Dan calls him the best defensive catcher in the draft -- high school or college -- and so adds obvious positional value as a guy who just about every scout believes can stay there long term. The 6'1", 190 lbs is also a good athlete and it aids him with agility in blocking balls in the dirt and his quickness when it comes to his release time on throws to second. At the plate, he shows a smooth stroke from the left side who should develop power in time. He as done well in showcase tournaments including a .462 avg. wit Team USA, showing he can step it up against top competition.
Jonathan Denney, C Yukon HS (OK)
A fast riser, Denney has surpassed fellow high school catcher Reese McGuire in the eyes of some, including the staff at Baseball America, who rank him as the 7th best draft prospect overall, though our guy Kevin still gives the edge to McGuire because of his advanced defensive skills. While McGuire might be the best defensive catcher, Denney has the best offensive potential. He has good size (6'2, 205 lbs) and already shows plus power and a clean stroke from both sides of the plate. The icing on the cake is that he has the defensive skills to be a solid catcher, which would give his offensive production tremendous value.
Kris Bryant, 3B/OF/1B, U. of San Diego
The 6'5" Bryant is intriguing because of his light tower power and his disciplined approach at the plate, walking 39 times in 57 games last season. I've heard some scouts say, though, that he may be a little too passive at times. Overall, Bryant hit .366/.483/671 with 14 home runs. As with Moran, a big question is whether he can stick at 3B. Kevin felt his footwork was a bit sloppy there. If he has to move, he has the arm strength to play RF but his speed, which is fringe average, may not play as well there. His size would be an asset at 1B. He's a top 5 candidate if he can stay at 3B or possibly RF. Wherever he ends up defensively, he won't drop too far in the first round since is bat alone will provide his team with good value.
Austin Wilson, OF, Stanford
Wilson came to Stanford with great fanfare. Back then, many felt he could be the potential #1 overall pick, but Wilson has yet to live up to those lofty expectations. Today, there's a wide range of opinion on Wilson. Those who like him like is athleticism, all around tools/skills and feel he'll develop power that is more befitting for a player with a 6'5", 245 lbs. frame. His numbers at Stanford -- .285 with 10 HRs -- were disappointing, but the hitting ability and raw power are there, which may come once he is no longer shackled by the Stanford hitting philosophy. Some, such as Keith Law, feel he's a potential top 5 pick wile others, like Dan, feel he could drop out of the top 10 and as low as 15-20 right now. He needs to break out this season to have a chance at being one of the top picks in the draft.
Dominic Smith, 1B-OF, Serra HS (CA)
While Colin Moran is the best college hitter in the draft, that high school distinction goes to Smith, who drew raves from both Kevin and Dan. I also got a chance to see Smith at the UA game and he didn't disappoint, beating out Frazier (albeit with some help from that LF wind) at the HR derby. He also showed an excellent stroke, contact skills, and approach at the plate. Smith is able to make consistent hard contact to all fields, hitting .551 with 9 HRs -- yet struck out just twice in 25 games. The 6'1", 200 lbs Smith is not as great an athlete as Meadows or Frazier and there is some question about his ultimate defensive position. His best chance to go early is to show he can play the OF, where his plus arm is his biggest asset.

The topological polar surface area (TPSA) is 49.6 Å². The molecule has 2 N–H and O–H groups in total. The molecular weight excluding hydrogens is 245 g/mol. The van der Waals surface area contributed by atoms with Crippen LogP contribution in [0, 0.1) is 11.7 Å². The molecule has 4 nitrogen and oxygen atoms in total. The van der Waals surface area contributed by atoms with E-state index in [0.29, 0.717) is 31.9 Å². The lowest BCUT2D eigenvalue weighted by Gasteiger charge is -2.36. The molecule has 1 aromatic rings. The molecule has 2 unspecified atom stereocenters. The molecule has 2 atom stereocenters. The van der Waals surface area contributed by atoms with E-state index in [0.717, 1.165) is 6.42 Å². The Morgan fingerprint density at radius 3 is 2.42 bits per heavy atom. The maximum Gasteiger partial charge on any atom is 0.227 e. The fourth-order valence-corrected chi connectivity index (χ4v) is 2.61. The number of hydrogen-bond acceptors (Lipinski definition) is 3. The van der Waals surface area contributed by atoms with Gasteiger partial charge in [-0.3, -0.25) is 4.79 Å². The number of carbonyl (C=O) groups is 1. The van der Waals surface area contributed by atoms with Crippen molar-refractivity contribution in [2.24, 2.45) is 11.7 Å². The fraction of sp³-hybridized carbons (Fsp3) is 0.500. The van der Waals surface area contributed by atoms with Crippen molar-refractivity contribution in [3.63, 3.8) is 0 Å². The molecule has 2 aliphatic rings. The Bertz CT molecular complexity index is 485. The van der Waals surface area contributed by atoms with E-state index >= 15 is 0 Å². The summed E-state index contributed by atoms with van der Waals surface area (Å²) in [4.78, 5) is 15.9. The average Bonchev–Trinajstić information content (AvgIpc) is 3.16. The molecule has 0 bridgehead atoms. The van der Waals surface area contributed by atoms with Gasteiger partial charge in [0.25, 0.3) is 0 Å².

J.P. Crawford, SS, Lakewood HS (CA)
Crawford is the top H.S. SS in the draft and we know how Theo likes is up the middle players. At 6'2", 175 lbs, he's lanky but has an athletic, highly projectable frame that may someday translate to plus power. With an assist from his good instincts, all his other tools should play as above average across the board. Although he's not as slick in the field as fellow HS shortstop prospect Orlando Mercado, Crawford has a good chance to stick at SS and the better all-around game.
Phillip Ervin, OF, Samford University
Coming from a smaller school with a less than ideal 5'10", 200 lbs. build, Ervin has gotten lost in the shuffle a bit but he opened some eyes at the Cape Cod League this offseason, where he lead the circuit witht 11 HRs. He also showed some speed, stealing 10 bases. He's a "quick-twitch" athlete who shows a solid approach at the plate. He's not a likely candidate to go #2 right now, but he's a fast riser now that scouts have gotten a better look.
Other players mentioned: Ryan Boldt, OF; Orlando Mercado, SS; Andy McGuire, 1B-OF
The feeling here is that the Cubs have interest in a pitcher or two at the top right now -- perhaps a college arm like Sean Manaea, but won't hesitate to go with a position player such as Frazier if he's not available or if they aren't sold that any of the college pitchers are worthy of a top 2 pick. It's a long season and you can bet they will look closely at many of these hitters and while Frazier and Meadows are the consensus top position players, there are plenty of intriguing bats who could make a move upward as the draft approaches.
Filed under: MLB Draft